(ii) Respondent has registered the disputed domain name in order to prevent the owner of the trademark or service mark from reflecting the mark in a corresponding domain name, provided that Respondent has engaged in a pattern of such conduct; or
(iii) Respondent has registered the disputed domain name primarily for the purpose of disrupting the business of a competitor; or
(iv) by using the disputed domain name, Respondent has intentionally attempted to attract, for commercial gain, Internet users to Respondent’s website or other online location, by creating a likelihood of confusion with Complainant’s mark as to the source, sponsorship, affiliation, or endorsement of Respondent’s website or location or of a product or service on Respondent’s website or location.
The Panel finds bad faith registration and use under the Policy. Complainant’s rights in the distinctive KIMLEY-HORN Mark predate the registration of the disputed domain name by more than half a century. It is not credible that Respondent was unaware of Complainant’s well-established mark when it registered the disputed domain name. The non-standard use of the additional hyphen in the disputed domain name demonstrates a deliberate effort to emulate Complainant’s Mark.
Considering all these circumstances, the Panel finds that such a registration creates a presumption of bad faith. See WIPO Overview 3.0, section 3.1.4, describing the types of evidence that may support a finding of bad faith.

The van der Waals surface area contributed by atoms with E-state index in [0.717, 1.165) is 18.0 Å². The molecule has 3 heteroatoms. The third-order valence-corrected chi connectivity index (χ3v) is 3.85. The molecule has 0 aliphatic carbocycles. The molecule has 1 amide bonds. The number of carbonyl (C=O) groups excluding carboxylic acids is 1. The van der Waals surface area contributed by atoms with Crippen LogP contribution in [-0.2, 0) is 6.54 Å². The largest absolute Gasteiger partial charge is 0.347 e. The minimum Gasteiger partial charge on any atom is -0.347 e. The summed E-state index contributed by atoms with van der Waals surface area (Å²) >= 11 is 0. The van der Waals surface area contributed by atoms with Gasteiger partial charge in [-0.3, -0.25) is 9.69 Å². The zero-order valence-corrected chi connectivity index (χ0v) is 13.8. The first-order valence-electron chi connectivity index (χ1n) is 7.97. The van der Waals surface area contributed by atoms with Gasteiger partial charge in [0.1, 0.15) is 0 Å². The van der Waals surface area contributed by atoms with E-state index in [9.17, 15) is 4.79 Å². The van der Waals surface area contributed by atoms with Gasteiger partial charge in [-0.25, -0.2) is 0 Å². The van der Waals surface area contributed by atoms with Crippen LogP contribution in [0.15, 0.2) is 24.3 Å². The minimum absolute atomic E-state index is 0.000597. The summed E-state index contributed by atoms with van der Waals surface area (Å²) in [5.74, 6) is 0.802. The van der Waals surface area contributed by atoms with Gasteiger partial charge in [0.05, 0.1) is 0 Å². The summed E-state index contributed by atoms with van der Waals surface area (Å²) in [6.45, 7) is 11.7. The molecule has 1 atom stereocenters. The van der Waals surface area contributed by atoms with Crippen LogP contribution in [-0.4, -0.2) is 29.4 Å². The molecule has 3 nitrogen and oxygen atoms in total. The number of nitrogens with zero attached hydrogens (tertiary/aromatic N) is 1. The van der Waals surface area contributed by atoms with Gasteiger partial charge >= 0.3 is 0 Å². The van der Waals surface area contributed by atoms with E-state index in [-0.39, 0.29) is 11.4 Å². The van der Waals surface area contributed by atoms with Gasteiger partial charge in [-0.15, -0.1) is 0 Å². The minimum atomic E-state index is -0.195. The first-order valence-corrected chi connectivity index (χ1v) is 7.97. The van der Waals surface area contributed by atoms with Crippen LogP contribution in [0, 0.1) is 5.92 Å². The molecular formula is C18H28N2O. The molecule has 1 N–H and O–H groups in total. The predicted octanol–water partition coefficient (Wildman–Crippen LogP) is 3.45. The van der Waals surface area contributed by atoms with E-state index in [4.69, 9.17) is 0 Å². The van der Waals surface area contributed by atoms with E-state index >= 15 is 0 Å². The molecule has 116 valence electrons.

The Panel finds that Respondent has demonstrated bad faith by passive holding of the disputed domain name. In particular, the Panel finds that Complainant’s trademark has a strong reputation, Respondent has provided no evidence of actual or contemplated good-faith use of the disputed domain name, Respondent has concealed its true identity by using a privacy service, and there is no plausible actual or contemplated use of the disputed domain name that would not be illegitimate. Such a finding is consistent with previous UDRP decisions, such as Telstra Corporation Limited v. Nuclear Marshmellows, WIPO Case No. D2000-0003. See also WIPO Overview 3.0, section 3.3.
The Panel therefore finds that Complainant has established the third element under paragraph 4(a) of the Policy.
For the foregoing reasons, in accordance with paragraphs 4(i) of the Policy and 15 of the Rules, the Panel orders that the disputed domain name <kimley--horn.com> be transferred to Complainant.
Date: February 17, 2021